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Teardown: Retina MacBook Pro is 'least repairable laptop"

updated 10:59 am EDT, Wed June 13, 2012

Firm tears down 2012 MacBooks

Repair outfit iFixit has conducted teardowns of two of Apple's new MacBook models -- including, notably, the Retina version of the MacBook Pro, which it complains is the "least repairable laptop" it has ever taken apart. The system uses special pentalobe screws for instance, which like the iPhone 4, 4S, and MacBook Air, require a screwdriver most people won't have. The RAM is soldered to the logic board, as in the Air, preventing people from either upgrading or replacing memory.

The computer's SSD normally can't be upgraded either, although iFixit says it does hope to offer an upgrade for the part, which exists as a separate daughtercard. A more serious concern is the notebook's battery, since it is glued into the case rather than screwed, making it more prone to breaking during disassembly. The battery moreover covers the trackpad cable, which could potentially lead people to accidentally disable the trackpad during a repair.

The display assembly is "completely fused," according to iFixit, without any glass protecting it. The company warns that if anything goes wrong with the display, the entire assembly will need to be replaced at a very high pricetag. The notebook as a whole is described as "virtually non-upgradeable -- making it the first MacBook Pro that will be unable to adapt to future advances in memory and storage technology." iFixit is however enthusiastic about some other aspects of the computer's design, such as its new ports, asymmetrical fan, and a Samsung SSD.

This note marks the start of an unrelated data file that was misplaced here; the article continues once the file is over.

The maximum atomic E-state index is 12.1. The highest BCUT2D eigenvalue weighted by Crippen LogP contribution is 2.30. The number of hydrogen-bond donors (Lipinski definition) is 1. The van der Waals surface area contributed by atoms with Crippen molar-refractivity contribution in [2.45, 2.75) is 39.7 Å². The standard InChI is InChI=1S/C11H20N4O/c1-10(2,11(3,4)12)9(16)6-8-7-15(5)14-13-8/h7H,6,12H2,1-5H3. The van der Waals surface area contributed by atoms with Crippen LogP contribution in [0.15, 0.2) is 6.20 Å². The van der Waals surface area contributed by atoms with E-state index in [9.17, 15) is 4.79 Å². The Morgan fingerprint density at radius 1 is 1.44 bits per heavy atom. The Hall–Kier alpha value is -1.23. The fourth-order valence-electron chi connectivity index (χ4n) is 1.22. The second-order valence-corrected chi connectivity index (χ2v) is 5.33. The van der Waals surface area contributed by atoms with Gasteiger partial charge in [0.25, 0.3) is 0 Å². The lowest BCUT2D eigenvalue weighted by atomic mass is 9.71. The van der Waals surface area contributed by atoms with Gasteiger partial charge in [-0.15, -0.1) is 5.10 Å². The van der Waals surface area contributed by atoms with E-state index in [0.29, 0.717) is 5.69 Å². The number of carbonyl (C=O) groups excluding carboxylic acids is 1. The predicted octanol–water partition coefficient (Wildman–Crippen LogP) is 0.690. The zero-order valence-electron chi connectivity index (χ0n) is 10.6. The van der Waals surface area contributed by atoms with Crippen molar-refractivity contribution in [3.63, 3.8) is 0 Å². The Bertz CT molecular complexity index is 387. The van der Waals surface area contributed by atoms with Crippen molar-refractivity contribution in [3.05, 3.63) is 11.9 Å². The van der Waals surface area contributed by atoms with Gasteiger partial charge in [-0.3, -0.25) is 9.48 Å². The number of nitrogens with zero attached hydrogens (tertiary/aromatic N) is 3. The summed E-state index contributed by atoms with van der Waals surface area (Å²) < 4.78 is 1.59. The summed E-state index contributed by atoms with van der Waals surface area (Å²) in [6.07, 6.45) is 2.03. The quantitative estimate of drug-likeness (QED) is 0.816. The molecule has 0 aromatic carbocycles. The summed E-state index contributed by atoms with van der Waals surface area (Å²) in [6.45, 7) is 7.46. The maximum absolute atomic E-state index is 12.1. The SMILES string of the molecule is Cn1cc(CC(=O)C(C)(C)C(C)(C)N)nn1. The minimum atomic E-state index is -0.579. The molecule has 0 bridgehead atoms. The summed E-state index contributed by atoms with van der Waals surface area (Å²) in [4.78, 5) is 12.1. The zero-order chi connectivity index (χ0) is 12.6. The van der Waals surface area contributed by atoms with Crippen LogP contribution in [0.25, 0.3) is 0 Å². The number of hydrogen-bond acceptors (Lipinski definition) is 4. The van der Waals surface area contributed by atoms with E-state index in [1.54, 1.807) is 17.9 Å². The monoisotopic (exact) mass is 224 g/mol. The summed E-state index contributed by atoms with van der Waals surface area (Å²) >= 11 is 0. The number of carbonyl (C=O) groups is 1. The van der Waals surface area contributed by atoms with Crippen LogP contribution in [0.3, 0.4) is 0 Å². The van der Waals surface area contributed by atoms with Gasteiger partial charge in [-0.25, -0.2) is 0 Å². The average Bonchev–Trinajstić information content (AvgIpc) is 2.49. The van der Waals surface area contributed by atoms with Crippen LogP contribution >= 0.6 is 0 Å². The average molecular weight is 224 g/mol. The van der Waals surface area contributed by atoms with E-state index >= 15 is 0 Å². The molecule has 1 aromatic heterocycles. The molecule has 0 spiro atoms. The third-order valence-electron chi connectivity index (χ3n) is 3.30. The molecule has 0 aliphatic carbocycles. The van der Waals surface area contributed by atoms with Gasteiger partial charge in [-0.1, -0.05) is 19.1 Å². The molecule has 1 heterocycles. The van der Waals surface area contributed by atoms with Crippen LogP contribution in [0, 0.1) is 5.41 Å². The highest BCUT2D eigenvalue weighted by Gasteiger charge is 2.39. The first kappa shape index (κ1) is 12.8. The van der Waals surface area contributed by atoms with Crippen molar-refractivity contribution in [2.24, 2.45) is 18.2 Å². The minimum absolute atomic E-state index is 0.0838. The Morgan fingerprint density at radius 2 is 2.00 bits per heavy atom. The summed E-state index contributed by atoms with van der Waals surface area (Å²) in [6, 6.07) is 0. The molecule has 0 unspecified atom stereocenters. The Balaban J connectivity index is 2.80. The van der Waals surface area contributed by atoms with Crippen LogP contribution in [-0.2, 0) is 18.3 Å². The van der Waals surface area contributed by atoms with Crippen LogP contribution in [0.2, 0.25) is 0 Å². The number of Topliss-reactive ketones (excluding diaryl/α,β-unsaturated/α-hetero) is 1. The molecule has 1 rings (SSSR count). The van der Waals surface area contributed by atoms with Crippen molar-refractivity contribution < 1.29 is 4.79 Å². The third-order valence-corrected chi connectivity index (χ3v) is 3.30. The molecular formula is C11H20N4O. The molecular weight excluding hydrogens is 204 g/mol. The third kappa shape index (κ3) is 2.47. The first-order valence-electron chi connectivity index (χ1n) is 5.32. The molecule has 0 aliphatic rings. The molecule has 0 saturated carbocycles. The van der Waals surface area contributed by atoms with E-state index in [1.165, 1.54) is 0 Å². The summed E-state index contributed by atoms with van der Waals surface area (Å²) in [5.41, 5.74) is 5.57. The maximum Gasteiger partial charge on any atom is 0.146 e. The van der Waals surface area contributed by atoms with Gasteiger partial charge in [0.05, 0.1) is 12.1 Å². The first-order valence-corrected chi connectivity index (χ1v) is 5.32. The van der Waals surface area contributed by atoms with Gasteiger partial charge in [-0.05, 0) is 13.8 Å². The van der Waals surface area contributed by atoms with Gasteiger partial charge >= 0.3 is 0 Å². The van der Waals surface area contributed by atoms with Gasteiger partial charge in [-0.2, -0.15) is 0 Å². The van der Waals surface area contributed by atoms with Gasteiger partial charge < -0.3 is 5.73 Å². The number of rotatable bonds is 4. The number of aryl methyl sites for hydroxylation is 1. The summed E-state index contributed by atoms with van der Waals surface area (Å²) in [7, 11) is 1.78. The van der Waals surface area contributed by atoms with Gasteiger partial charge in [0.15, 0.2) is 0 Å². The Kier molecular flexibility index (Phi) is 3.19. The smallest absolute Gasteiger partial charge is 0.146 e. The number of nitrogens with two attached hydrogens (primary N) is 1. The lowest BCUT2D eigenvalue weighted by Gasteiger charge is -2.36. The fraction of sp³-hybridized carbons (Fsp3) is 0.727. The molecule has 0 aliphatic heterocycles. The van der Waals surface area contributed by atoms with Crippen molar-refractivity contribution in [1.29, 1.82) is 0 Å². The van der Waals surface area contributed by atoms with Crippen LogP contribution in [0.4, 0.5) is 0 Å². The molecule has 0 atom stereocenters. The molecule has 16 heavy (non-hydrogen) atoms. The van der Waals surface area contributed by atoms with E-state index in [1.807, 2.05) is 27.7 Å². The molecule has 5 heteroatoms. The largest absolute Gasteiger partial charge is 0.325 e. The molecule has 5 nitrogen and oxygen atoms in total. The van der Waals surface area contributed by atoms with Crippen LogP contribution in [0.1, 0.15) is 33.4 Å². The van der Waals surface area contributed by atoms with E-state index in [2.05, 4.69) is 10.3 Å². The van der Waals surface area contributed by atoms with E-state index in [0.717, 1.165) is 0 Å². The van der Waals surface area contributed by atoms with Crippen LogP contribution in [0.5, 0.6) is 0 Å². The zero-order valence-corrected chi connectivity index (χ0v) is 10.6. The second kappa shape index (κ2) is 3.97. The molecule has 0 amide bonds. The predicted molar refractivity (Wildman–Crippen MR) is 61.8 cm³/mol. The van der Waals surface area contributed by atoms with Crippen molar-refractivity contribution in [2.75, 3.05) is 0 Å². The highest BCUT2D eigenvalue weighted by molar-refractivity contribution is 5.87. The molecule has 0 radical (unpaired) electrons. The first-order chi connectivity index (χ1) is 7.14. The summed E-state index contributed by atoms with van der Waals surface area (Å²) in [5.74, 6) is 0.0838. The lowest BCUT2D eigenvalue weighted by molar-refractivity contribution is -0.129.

With the new MacBook Air, Apple has reportedly switched the flash controller to a Toshiba-marked design based on a SandForce SATA III controller chip. People should, therefore, be able to upgrade the SSD once third-party parts hit the market.

Other changes in the Air are minimal, although Apple is said to have made some minor adjustments to keep power consumption stable despite faster processors, such as moving from 1.5V SDRAM to 1.35V memory from Hynix. The system is also given a 4/10 repairability score, which may be poor, but is still better than the MacBook Pro's 1/10.



By Electronista Staff
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Comments

  1. Bobfozz

    Fresh-Faced Recruit

    Joined: Jul 2008

    -8

    whine!

    For those who like to fool around with such things, these "complaints" will not be a problem. To the rest be warned "you shouldn't be messing in the first place."
    Most "fixit" problems are caused by the clueless.

  1. aristotles

    Grizzled Veteran

    Joined: Jul 2004